One of the coolest stories I ever heard about General Colin Powell came after someone visited his office in Frankfurt, Germany during the Cold War.  General Powell was a commander and responsible for defending Germany from the persistent threats of the Soviets.  Noticeably placed in his personal office was a large photograph of a Soviet general.  The visitor couldn’t help but question why.  Powell’s response was, “Because when I see the enemy coming through the battlefield, I want to know who I’m looking for.” Scripture tells us that Satan disguises himself.  Do you know what your enemy looks like?

Romans 6:12-14 NLV 12 “So do not let sin have power over your body here on earth. You must not obey the body and let it do what it wants to do. 13 Do not give any part of your body for sinful use. Instead, give yourself to God as a living person who has been raised from the dead. Give every part of your body to God to do what is right. 14 Sin must not have power over you. You are not living by the Law. You have life because of God’s loving-favor.”

If I were to ask if sin had power over you, could you give a flat “yes” or “no” answer to that?  Somehow, I believe that most people would answer, “No, but…” Satan not only gets us to sin, but he’s even more proficient at giving us a thesis as to why we are justified in doing what we did.  That justification is what keeps us in our sin.  The justification is the chain that keeps us bound to whatever our sin of choice may be.  Jesus died to justify sinners, but He didn’t die to justify the sin because there is no biblical justification for any sin.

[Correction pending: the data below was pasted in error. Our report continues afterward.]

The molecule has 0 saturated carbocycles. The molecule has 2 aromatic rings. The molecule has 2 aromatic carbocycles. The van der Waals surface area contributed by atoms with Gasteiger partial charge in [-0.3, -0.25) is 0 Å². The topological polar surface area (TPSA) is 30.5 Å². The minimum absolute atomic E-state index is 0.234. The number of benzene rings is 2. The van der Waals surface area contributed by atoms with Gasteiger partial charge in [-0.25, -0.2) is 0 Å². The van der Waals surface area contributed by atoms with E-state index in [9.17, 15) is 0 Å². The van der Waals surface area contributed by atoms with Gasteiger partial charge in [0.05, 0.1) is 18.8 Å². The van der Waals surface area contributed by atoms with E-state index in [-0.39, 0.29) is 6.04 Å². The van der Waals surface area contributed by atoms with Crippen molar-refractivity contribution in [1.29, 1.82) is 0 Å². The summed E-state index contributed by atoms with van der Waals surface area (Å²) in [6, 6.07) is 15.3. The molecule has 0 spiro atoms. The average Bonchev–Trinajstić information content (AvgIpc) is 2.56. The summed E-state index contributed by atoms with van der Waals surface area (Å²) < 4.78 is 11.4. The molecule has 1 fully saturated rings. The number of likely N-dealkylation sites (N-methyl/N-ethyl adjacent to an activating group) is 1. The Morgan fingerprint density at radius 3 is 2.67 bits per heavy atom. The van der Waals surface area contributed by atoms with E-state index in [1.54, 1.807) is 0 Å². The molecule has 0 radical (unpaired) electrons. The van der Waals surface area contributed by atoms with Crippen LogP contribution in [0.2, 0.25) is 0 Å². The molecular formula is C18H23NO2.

Jesus said in Matthew 10:34 “Do not think that I came to bring peace on earth. I did not come to bring peace but a sword.” Jesus came to fight sinfulness.  As His co-heirs, is that not our responsibility as well?